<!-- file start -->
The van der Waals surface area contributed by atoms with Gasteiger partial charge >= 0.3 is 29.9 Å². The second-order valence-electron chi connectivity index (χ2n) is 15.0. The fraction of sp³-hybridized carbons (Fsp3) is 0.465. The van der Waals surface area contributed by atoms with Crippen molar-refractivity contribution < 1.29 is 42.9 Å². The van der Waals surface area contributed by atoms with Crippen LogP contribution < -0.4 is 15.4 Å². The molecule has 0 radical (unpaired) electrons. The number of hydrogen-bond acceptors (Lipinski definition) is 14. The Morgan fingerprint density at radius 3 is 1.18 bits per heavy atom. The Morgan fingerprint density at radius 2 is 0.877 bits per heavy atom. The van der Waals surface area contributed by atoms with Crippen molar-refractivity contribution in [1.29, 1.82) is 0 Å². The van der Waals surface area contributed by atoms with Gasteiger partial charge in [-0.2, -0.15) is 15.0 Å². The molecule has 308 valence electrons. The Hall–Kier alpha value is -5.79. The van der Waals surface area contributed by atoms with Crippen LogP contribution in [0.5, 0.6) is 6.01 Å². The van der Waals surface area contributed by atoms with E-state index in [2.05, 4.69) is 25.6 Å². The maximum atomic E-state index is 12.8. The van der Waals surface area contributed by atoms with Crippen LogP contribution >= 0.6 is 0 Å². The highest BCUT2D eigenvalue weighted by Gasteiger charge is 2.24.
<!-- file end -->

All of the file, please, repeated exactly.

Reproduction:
The van der Waals surface area contributed by atoms with Gasteiger partial charge >= 0.3 is 29.9 Å². The second-order valence-electron chi connectivity index (χ2n) is 15.0. The fraction of sp³-hybridized carbons (Fsp3) is 0.465. The van der Waals surface area contributed by atoms with Crippen molar-refractivity contribution < 1.29 is 42.9 Å². The van der Waals surface area contributed by atoms with Crippen LogP contribution < -0.4 is 15.4 Å². The molecule has 0 radical (unpaired) electrons. The number of hydrogen-bond acceptors (Lipinski definition) is 14. The Morgan fingerprint density at radius 3 is 1.18 bits per heavy atom. The Morgan fingerprint density at radius 2 is 0.877 bits per heavy atom. The van der Waals surface area contributed by atoms with Crippen molar-refractivity contribution in [1.29, 1.82) is 0 Å². The van der Waals surface area contributed by atoms with Gasteiger partial charge in [-0.2, -0.15) is 15.0 Å². The molecule has 308 valence electrons. The Hall–Kier alpha value is -5.79. The van der Waals surface area contributed by atoms with Crippen LogP contribution in [0.5, 0.6) is 6.01 Å². The van der Waals surface area contributed by atoms with E-state index in [2.05, 4.69) is 25.6 Å². The maximum atomic E-state index is 12.8. The van der Waals surface area contributed by atoms with Crippen LogP contribution >= 0.6 is 0 Å². The highest BCUT2D eigenvalue weighted by Gasteiger charge is 2.24.